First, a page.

First up I want to say a thank you to all the people who commented on the post I did on ‘Where Do We Read’ (if you haven’t commented then do as I want to do a post on the results over the next few weeks) I am still waiting for some pictures from some of you of where you are reading at the moment or the strangest places you have read.

One picture I did get sent this week was from Norman in Australia, who asked for your advice on literature about men in cardigans, in response to Simon of Stuck-in-a-Books request to get us to find pictures that sum up our reading tastes. (You can see all the bloggers who have contributed so far here.) I asked for non bloggers to have a go and here is Norman’s which “depicts my interest in “calm loneliness”. Single men and single women managing bravely to survive outrageous fortune. Some writers who explore this empathetically are Anita Brookner, Barbara Pym, Elizabeth Taylor, Penelope Lively, E.M. Forster, Graham Greene, Camus, Kafka, Pinter, Patrick White, and Elizabeth Riddell (a little known Australian poet)”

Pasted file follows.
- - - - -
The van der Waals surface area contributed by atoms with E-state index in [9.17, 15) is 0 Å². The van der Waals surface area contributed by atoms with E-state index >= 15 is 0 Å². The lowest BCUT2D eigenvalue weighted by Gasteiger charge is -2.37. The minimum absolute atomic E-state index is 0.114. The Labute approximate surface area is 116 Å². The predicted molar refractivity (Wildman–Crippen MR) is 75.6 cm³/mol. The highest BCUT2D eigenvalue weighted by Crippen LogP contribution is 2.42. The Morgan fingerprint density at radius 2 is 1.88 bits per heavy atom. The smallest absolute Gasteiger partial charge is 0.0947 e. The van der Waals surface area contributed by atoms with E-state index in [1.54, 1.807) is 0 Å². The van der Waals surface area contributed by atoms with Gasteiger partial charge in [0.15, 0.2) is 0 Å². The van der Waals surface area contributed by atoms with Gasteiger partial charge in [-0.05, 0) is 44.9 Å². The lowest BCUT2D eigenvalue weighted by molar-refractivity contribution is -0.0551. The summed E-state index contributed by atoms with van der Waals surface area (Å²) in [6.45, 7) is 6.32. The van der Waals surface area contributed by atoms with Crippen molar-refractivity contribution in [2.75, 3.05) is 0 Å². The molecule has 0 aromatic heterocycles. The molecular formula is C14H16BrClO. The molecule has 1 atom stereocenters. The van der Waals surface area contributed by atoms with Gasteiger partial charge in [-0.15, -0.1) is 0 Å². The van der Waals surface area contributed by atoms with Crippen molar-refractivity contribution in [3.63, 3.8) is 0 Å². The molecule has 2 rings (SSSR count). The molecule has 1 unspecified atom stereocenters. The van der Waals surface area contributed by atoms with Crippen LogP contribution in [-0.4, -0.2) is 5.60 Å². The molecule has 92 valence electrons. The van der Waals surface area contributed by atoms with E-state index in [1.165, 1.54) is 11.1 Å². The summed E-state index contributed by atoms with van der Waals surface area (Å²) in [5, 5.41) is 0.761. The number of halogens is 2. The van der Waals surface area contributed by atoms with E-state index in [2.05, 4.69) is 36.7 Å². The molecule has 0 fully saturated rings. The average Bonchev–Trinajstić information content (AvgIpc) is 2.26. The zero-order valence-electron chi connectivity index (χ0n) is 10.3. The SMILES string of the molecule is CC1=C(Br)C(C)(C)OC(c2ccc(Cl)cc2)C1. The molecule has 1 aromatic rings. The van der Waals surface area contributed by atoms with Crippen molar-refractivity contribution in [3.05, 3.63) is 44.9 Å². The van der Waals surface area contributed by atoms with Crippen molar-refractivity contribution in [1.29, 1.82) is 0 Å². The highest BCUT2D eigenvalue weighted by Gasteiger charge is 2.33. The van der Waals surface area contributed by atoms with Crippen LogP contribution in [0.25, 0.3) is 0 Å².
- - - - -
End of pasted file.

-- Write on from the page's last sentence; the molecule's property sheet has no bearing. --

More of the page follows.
Who else has any they would care to share? Send them to savidgereads@gmail.com and I will pop them up on ture Bookish Bits.

I thought that I would try something a little different with my bookish links this week and simply list a selection and see how that all goes with you all?

The last link brings me onto the book that everyone is talking about this week which is the winner of this years Orange Prize ‘The Lacuna’ by Barbara Kingsolver. I have to say I was a little surprised that it won. I am not sure about it being rigged, of course you never know. I do think that not letting a book win because its won other awards is a bit silly though – if a books bloody brilliant it should be allowed to win everything surely?

Myself, I am currently in the Kirsty of Other Stories camp on the book so far. I have been reading it on and off for about five or six weeks and I love it, then don’t and then just leave it with no desire to get started again. I am reserving final judgement though until I hit the very last word of the very last page. In terms of the Orange though this year seems to have been a weird one almost like no one quite knew what to do with it, or be ballsy? Am I being overly harsh?

I may well finish ‘The Lacuna’ this weekend as I am planning on a big weekend of ‘finishing off’ several books that I have been juggling. Book switching in terms of reading is not a talent that I am really blessed with and maybe that’s what a recent reading funk was slightly about?  What have you got planned this weekend both reading wise and in general?